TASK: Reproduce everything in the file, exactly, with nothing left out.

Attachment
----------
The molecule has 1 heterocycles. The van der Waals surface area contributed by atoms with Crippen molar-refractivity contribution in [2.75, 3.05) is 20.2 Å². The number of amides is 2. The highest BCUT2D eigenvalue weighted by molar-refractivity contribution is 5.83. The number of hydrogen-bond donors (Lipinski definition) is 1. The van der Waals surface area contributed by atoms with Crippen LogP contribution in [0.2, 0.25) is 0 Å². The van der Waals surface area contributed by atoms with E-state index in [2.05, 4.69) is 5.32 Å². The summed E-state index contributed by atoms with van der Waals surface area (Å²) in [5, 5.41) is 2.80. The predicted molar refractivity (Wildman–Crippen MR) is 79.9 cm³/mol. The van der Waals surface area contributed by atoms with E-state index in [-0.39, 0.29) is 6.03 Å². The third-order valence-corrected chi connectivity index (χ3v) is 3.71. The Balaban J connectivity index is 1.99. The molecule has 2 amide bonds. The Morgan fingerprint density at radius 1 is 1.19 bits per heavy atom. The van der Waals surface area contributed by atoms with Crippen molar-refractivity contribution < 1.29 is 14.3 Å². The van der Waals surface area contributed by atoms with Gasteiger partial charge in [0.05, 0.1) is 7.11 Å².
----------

The molecule has 1 heterocycles. The van der Waals surface area contributed by atoms with Crippen molar-refractivity contribution in [2.75, 3.05) is 20.2 Å². The number of amides is 2. The highest BCUT2D eigenvalue weighted by molar-refractivity contribution is 5.83. The number of hydrogen-bond donors (Lipinski definition) is 1. The van der Waals surface area contributed by atoms with Crippen LogP contribution in [0.2, 0.25) is 0 Å². The van der Waals surface area contributed by atoms with E-state index in [2.05, 4.69) is 5.32 Å². The summed E-state index contributed by atoms with van der Waals surface area (Å²) in [5, 5.41) is 2.80. The predicted molar refractivity (Wildman–Crippen MR) is 79.9 cm³/mol. The van der Waals surface area contributed by atoms with E-state index in [-0.39, 0.29) is 6.03 Å². The third-order valence-corrected chi connectivity index (χ3v) is 3.71. The Balaban J connectivity index is 1.99. The molecule has 2 amide bonds. The Morgan fingerprint density at radius 1 is 1.19 bits per heavy atom. The van der Waals surface area contributed by atoms with Crippen molar-refractivity contribution < 1.29 is 14.3 Å². The van der Waals surface area contributed by atoms with Gasteiger partial charge in [0.05, 0.1) is 7.11 Å².